What do the words font and police have in common?
Well, a font or typeface as used in computers and other electronic devices is called a police [pɔ.lis] or police de caractères in French.
As well as meaning font, police also means policy, branch or department. It comes from the Italian word polizza (policy, bill, voucher), from the Medieval Latin apodissa (receipt for money), from the Byzantine Greek *ἀπόδειξα (*apódeixa), from Ancient Greek ἀπόδειξις (apódeixis – proof, publication, demonstration). The English word policy comes from the same root [source].
The word police, as in the forces of law enforcement, comes from the Middle French police (governance; management), from Latin polītīa (state, government), from Ancient Greek πολιτεία (politeía – citizenship, government, adminstration), from πολῑ́της (polī́tēs – citizen) [source].
Another French word for font, and also melting, smelting, thawing and
cast iron, is fonte [fɔ̃t]. This probably comes from fondre (to melt (down), smelt, dwindle), from the Old French fondre, from the Latin fundere (to melt), from fundō (I melt), from the Proto-Italic *hundō (pour out), from the Proto-Indo-European *ǵʰewd- (to pour) [source].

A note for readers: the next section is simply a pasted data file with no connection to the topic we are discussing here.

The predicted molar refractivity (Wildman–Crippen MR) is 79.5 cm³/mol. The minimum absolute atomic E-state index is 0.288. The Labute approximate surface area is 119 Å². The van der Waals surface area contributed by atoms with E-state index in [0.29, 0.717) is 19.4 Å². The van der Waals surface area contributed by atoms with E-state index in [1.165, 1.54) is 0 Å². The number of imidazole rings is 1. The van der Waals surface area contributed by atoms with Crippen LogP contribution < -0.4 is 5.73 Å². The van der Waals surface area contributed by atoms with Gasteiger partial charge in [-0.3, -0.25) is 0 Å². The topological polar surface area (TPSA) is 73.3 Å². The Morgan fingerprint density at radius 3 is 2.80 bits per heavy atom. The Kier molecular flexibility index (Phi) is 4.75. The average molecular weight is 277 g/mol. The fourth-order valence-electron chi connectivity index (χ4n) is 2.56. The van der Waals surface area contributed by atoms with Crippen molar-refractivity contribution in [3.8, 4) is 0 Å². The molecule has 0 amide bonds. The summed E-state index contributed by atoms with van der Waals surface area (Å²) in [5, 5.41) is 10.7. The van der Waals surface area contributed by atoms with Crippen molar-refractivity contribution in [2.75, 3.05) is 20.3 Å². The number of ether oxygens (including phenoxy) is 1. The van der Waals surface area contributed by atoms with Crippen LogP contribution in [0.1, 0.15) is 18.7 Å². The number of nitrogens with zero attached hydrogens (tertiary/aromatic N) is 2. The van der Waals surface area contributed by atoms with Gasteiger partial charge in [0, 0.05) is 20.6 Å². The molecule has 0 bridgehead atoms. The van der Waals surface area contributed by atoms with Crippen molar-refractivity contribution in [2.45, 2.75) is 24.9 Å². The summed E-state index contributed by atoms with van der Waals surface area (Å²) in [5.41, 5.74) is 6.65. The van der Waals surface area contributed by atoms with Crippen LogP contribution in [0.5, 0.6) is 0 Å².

The word font, as in “a receptacle in a church for holy water, especially one used in baptism”, comes from the Latin fōns/fontis (fountain), possibly from the Proto-Indo-European *dʰenh₂- (to flow) [source]. The name of the River Danube comes from the same root, via the Latin Dānubius, from the Proto-Celtic *Dānowyos, from *Dānu, from the Proto-Indo-European *déh₂nu (river goddess) [source].
What are your favourite fonts?
7 thoughts on “Font Police”
Garamond. Hands down favorite.
OCR A, Play, uni 05_53, Fixedsys Excelsior
When I am writing ordinary documents, hands down my favorite is Calibri. It is attractive, very readable and as a sans serif font, it doesn’t “get in the way” by being too ornate.
When I am doing extensive Unicode work involving the placement of accents (perhaps in non-standard ways) there is nothing better than Gentium Plus (or sometimes, Gentium Plus Compact).
If I want a LOT of math symbols and special punctuation, plus good overall overage, it’s hard to beat Dejavu Sans and the other Dejavu fonts.
Finally, if I want a broad range of character support that has excellent coverage of both Latin and Cyrillic (even archaic letters), a real nice choice is Roman Cyrillic Std.
I forgot to add: Eurostile and Microgramma
There are so many beautiful fonts out there that it’s hard to pick. In broad terms I’m definitely an enthusiast of the “Old Style”, humanist-based typefaces such as Aldus, Bembo or Palatino, as well as some of the elegant sans-serif varieties developed out of them, like Optima or Candara.
I thought the Font Police would be a group of OCD people ticketing those businesses that reverse A, V, M, W, etc in their signs…..for example….the A……those using Times Serif, the leg on the left is narrow, and on the right, wide. Those reversing it are in violation of Font-law, and should be flogged.
Ha ha! The Font Police – a new series coming to a streaming service near you soon – they ensure that fonts are used appropriately and enforce typographical conventions.